Can a hit reality show change the way passengers view the airport experience?

November 15, 2012

Ambiance, Services

Airport 24 7 3 150x150 Can a hit reality show change the way passengers view the airport experience?The Travel Channel’s new reality series, Airport 24/7: Miami, is a huge hit with viewers but has garnered a rabid, almost cult-like following among the ranks of AvGeeks and airline industry insiders alike. We spoke with creator, executive producer, and self-professed AvGeek, Chris Sloan about the unique challenges of getting an all-access show like this on the air and the passenger experience messages he hopes to impart with his daring new series.

Some boys fixate on Legos, for others its comic books or Star Wars, but every since self-professed “AvGeek”, Chris Sloan, can remember, he’s been obsessed by airports.

In particular, the teeming, mini-metropolis that is Miami International Airport.

“I grew up in the Miami airport from the time I was seven years old,” says Sloan. “I’d actually ask to be dropped off [there] and just walk up and down the concourses. To me it was this incredibly electric, exotic place where you saw airlines and people from all over the world … it was like going to the United Nations.” Recalls Sloan. “I fell in love with commercial aviation there.”

Airport 24 7 5 300x166 Can a hit reality show change the way passengers view the airport experience?And now, as the creator and executive producer of The Travel Channel’s hit reality series Airport 24/7: Miami, Sloan is bringing his mad love of commercial aviation to the masses. Set and shot entirely on location at the Miami International Airport (MIA), the series highlights the complex inner workings and behind-closed-doors drama of the various airport and governmental agencies working to keep passengers safe at one of the nation’s largest airports. And Miami International isn’t just big, it’s also a Category X airport, which means it’s at the highest risk of terrorist attacks. Not your usual setting for a reality series, to be sure, but, Sloan – inspired by the success of the BBC’s long-running Heathrow-set series Airport – was convinced that the time was right for the series in his head to finally take wing in the real world.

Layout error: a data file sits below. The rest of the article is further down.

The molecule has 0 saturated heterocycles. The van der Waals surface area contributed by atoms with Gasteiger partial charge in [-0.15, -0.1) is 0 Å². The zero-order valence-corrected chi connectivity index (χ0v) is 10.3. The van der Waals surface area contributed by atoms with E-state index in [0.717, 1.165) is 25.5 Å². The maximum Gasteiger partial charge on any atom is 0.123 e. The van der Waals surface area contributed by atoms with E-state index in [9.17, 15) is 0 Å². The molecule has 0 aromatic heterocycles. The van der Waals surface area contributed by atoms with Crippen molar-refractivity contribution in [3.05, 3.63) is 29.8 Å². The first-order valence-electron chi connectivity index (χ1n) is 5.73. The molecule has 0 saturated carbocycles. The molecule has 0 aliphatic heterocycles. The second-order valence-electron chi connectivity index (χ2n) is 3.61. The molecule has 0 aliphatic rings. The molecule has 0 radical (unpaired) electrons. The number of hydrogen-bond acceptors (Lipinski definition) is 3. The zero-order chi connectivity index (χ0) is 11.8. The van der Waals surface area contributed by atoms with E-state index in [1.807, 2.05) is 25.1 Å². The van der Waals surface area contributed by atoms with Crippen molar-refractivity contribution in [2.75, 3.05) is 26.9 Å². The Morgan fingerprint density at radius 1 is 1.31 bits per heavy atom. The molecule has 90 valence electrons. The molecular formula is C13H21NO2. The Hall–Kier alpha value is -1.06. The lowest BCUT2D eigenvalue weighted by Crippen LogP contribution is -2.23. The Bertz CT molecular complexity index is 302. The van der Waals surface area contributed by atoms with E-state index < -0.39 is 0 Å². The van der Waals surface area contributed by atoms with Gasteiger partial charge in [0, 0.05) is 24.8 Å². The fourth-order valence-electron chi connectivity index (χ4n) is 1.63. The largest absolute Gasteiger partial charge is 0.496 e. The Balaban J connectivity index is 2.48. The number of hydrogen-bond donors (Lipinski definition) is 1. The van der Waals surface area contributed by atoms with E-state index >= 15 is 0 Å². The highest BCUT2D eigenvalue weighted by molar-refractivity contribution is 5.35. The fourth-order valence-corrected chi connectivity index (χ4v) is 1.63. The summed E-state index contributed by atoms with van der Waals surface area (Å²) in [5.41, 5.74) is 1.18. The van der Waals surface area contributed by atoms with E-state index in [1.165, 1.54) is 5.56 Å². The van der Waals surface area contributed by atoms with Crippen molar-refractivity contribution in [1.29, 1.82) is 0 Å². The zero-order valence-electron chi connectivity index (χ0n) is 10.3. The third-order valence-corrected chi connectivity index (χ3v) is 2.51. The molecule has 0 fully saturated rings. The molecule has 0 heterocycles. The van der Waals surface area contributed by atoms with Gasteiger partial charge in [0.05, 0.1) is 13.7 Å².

The hard part was convincing others.

“First, I had to convince the airport,” Sloan recalls. And since most television shows feature airports in a less-than-flattering light, Miami was understandably skeptical. Sloan couldn’t blame them. “Most people would rather go to the DMV [department of motor vehicles] or equate going to the airport with getting a root canal,” he jokes. “Air travel has improved, but, many people [still] regard the airport experience as their most difficult part of their journey, and so, there were a lot of questions as to what was our agenda and our mission.” One thing working in Sloan’s favor was that Miami was an airport with something to prove.

Airport 24 7 2 300x167 Can a hit reality show change the way passengers view the airport experience?“[The airport] had a fairly nefarious, notorious reputation … back in the 1970’s and 80’s, the drug era, the Miami Vice era … of being a zoo, frankly,” says Sloan. “But in the years since, it’s made these incredible strides, in terms of the America Airlines hub, and the new terminals, it’s the fastest growing airport in the country and it’s the second busiest international airport in the United States.”

And on top of all that, MIA brought in the Disney Institute to teach customer service skills to their staff, and every single airport employee (even third-party vendors) takes a security class to help them become, literally, the eyes and ears of the airport. “MIA has done a lot of non-traditional things to try to improve the passenger experience. So, they had a good story that they wanted to tell,” says Sloan.